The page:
Tom’s grandad, John, has Alzheimer's. Despite the ups and downs of the past few years, Tom reflects on the special bond he shares with Grandad, drawing on the life John has built with his wife, Ellen, Tom’s Nana.
Driving up the M6 with my Grandad on a weekend used to be the highlight of my week. I now realise those days were the best of my life. We used to have season tickets at Manchester United for a few years.
There’s nothing quite like going to a football match with your Grandad, but for me, the best part was that car journey. Listening to Radio 4, moaning about roadworks, just me and him. We spoke about so many things back then and I learned so much from his words.
Committed to helping others
Grandad's life was like a film. He used to be like a superhero to people living with dementia.
He was a psychiatric nurse during the 1960s at the old Parkside ‘Mental Hospital’ in Macclesfield. Back then, dementia was simply not understood. Prejudice was commonplace in facilities like Parkside, and it would be normal for people with dementia to be wholly ignored by the staff who worked there.
Grandad was different. He saw those patients as people who simply needed care and support.
He hated the stigma surrounding mental illness even back then. The patients at the hospital adored him – they had never known anybody like him before.
He arranged trips out to the local area, group walks, ordered in fish and chips. This was unheard of. He’d stop and ask patients about their day or sit and read the paper with them. He educated staff on the right way to care. To actually CARE.
Grandad, along with everybody else who lives with dementia, is the reason I care so deeply about my work as a Customer Care Advisor here at Alzheimer’s Society, and the role we play in one day winning this battle.
A dedicated family man
I’m always filled with pride when I hear about what Grandad used to be like. Such a compassionate human being. No prejudice. An example to others. My Nana, Ellen (but everyone calls her Ello), fell in love with Grandad while she was working as a staff nurse when she saw how kind he was to people.
She never let him out of her sight after that! He retired in the early 90s following a long and successful career in healthcare to focus on making memories with his family.
He was a superhero to me too. He never once raised his voice, yet I still behaved best when I was with him. Perhaps for fear of ever disappointing him, not that I ever could have!
Changes in Grandad
He was the cool Grandad, who used to sit me on his lap and let me steer his car into the garage. He was the man who helped me build my first snowman. The gardening maestro who grew the best cherry tomatoes and mowed an impeccable lawn.
He had his own Nintendo and did brain training every day! Never missed a sudoku in the newspaper. Hysterically funny and very sharp. Proud Mancunian, Man United supporter all his life. A loyal and caring friend to all and of course, a doting husband to my Nana.
Simply the greatest man I’ve ever known.
That man still exists, but tragically he doesn’t know it.
Though he never received a formal diagnosis, Grandad started to show minor symptoms of Alzheimer's in late 2016. Now, in just over four and a half years, he doesn’t understand what football is. He can’t mow a lawn anymore. He can’t remember the people he helped as a nurse all those years ago and the lives he changed.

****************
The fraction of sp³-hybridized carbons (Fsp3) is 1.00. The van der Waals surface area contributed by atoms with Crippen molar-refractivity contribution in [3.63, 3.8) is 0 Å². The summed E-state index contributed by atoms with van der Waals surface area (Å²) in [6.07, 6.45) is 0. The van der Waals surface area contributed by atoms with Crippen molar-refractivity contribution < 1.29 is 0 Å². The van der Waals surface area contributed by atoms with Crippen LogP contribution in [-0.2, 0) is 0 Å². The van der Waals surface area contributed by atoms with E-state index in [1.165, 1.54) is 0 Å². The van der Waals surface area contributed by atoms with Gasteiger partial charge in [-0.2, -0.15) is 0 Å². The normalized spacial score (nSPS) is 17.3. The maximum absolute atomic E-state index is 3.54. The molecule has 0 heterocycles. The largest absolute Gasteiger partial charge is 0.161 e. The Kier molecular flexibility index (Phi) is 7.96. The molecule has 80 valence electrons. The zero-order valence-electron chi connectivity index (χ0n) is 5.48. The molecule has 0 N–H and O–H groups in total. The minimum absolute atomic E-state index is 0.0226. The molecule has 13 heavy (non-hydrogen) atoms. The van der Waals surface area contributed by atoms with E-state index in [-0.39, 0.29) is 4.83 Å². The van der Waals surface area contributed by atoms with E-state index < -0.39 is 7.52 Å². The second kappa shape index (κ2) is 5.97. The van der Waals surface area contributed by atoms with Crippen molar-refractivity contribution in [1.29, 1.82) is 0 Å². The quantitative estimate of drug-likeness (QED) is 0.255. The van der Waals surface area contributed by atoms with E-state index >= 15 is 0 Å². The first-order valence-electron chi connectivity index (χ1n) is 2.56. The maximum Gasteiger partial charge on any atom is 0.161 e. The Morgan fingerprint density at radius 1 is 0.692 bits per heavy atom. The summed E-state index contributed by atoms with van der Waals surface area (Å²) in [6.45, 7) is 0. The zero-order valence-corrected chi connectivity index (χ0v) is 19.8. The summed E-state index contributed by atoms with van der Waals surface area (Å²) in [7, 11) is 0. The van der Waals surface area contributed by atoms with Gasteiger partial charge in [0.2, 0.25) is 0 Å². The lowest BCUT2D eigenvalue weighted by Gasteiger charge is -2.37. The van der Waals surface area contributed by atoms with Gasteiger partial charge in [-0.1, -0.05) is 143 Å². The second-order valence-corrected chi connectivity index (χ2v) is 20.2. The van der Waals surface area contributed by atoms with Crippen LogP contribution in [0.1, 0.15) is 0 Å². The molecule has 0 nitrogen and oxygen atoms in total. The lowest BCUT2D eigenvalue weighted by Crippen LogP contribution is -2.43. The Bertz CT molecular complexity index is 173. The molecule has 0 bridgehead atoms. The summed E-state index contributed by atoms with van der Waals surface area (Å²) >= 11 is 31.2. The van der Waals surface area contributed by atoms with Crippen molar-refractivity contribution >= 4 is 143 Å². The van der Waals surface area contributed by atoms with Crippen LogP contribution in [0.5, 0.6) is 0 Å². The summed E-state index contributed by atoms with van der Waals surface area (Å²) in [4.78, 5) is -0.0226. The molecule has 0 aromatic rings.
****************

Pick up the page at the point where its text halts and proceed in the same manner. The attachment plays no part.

He has global aphasia alongside his Alzheimer's, meaning he struggles to speak and understand what is being said to him. He also lost the ability to read and write.
Sometimes, usually in the evenings, he wouldn’t have any idea who Nana was. It was heart-breaking.
Making a tough decision
As Grandad's symptoms worsened, they became more challenging to manage, even with the support of our family. We knew it was time to act once it became clear that, despite our many efforts, his condition was too much for Nana to handle. It became impossible to look after him at home, and we needed to take the next step into full-time care.
Moving Grandad into care during a global pandemic was, to put it simply, terrifying.
We’d seen the devastating effect coronavirus had on care homes last year and there was a real fear that despite the vaccination rollout, something similar could happen again.
But it was the best thing we could have done.
He was immediately taken off harmful antipsychotics his GP had put him on and moved onto a far more suitable medication. Any aggressive outbursts have largely disappeared. He has become socially active again and enjoys spending time with other residents.
He’s happy. However, he misses his wife.
Reuniting Grandad and Nana once again
Recently, my Nana was diagnosed with mixed Alzheimer’s and vascular dementia. There is no medication suitable for her. She hasn’t shed a single tear, because she knows what she wants now. She wants to be with Grandad again.
She wants to move into my Grandad’s care home to spend the rest of her life there, with him. Because deep down, he’s still that same man she fell in love with all those years ago. Dementia will never take him away entirely.
He will always be John, her husband, and my Grandad.
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